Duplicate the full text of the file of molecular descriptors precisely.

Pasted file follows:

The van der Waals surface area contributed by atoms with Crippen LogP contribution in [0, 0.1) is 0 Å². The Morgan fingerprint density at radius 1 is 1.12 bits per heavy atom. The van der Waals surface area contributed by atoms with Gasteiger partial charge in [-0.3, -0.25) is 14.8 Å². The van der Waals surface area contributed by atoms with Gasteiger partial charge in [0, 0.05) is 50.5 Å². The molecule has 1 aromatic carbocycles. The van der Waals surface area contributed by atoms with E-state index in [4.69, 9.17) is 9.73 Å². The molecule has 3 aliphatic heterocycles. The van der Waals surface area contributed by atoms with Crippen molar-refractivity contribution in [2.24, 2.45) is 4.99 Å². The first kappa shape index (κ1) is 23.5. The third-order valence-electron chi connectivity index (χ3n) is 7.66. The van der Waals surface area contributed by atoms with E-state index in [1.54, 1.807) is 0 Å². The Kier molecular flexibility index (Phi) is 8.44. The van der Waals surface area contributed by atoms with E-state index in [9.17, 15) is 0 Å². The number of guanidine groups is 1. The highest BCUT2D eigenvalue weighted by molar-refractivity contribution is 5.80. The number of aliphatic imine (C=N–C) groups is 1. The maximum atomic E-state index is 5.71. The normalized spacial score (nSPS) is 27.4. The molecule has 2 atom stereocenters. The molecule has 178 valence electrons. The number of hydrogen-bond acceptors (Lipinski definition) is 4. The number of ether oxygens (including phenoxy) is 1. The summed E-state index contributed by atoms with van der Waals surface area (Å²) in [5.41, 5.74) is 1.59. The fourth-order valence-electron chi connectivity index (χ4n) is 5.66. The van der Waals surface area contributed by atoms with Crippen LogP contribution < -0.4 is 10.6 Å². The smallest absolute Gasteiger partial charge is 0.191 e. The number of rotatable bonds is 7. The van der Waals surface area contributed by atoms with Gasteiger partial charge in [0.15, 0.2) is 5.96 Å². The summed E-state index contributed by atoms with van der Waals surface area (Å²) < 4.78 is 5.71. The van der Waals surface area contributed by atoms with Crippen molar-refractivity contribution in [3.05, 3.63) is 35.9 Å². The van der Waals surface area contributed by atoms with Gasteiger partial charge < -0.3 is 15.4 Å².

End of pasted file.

The van der Waals surface area contributed by atoms with Crippen LogP contribution in [0, 0.1) is 0 Å². The Morgan fingerprint density at radius 1 is 1.12 bits per heavy atom. The van der Waals surface area contributed by atoms with Gasteiger partial charge in [-0.3, -0.25) is 14.8 Å². The van der Waals surface area contributed by atoms with Gasteiger partial charge in [0, 0.05) is 50.5 Å². The molecule has 1 aromatic carbocycles. The van der Waals surface area contributed by atoms with E-state index in [4.69, 9.17) is 9.73 Å². The molecule has 3 aliphatic heterocycles. The van der Waals surface area contributed by atoms with Crippen molar-refractivity contribution in [2.24, 2.45) is 4.99 Å². The first kappa shape index (κ1) is 23.5. The third-order valence-electron chi connectivity index (χ3n) is 7.66. The van der Waals surface area contributed by atoms with E-state index in [1.54, 1.807) is 0 Å². The Kier molecular flexibility index (Phi) is 8.44. The van der Waals surface area contributed by atoms with E-state index in [9.17, 15) is 0 Å². The number of guanidine groups is 1. The highest BCUT2D eigenvalue weighted by molar-refractivity contribution is 5.80. The number of aliphatic imine (C=N–C) groups is 1. The maximum atomic E-state index is 5.71. The normalized spacial score (nSPS) is 27.4. The molecule has 2 atom stereocenters. The molecule has 178 valence electrons. The number of hydrogen-bond acceptors (Lipinski definition) is 4. The number of ether oxygens (including phenoxy) is 1. The summed E-state index contributed by atoms with van der Waals surface area (Å²) in [5.41, 5.74) is 1.59. The fourth-order valence-electron chi connectivity index (χ4n) is 5.66. The van der Waals surface area contributed by atoms with Crippen LogP contribution < -0.4 is 10.6 Å². The smallest absolute Gasteiger partial charge is 0.191 e. The number of rotatable bonds is 7. The van der Waals surface area contributed by atoms with Gasteiger partial charge in [0.15, 0.2) is 5.96 Å². The summed E-state index contributed by atoms with van der Waals surface area (Å²) < 4.78 is 5.71. The van der Waals surface area contributed by atoms with Crippen molar-refractivity contribution in [3.05, 3.63) is 35.9 Å². The van der Waals surface area contributed by atoms with Gasteiger partial charge < -0.3 is 15.4 Å².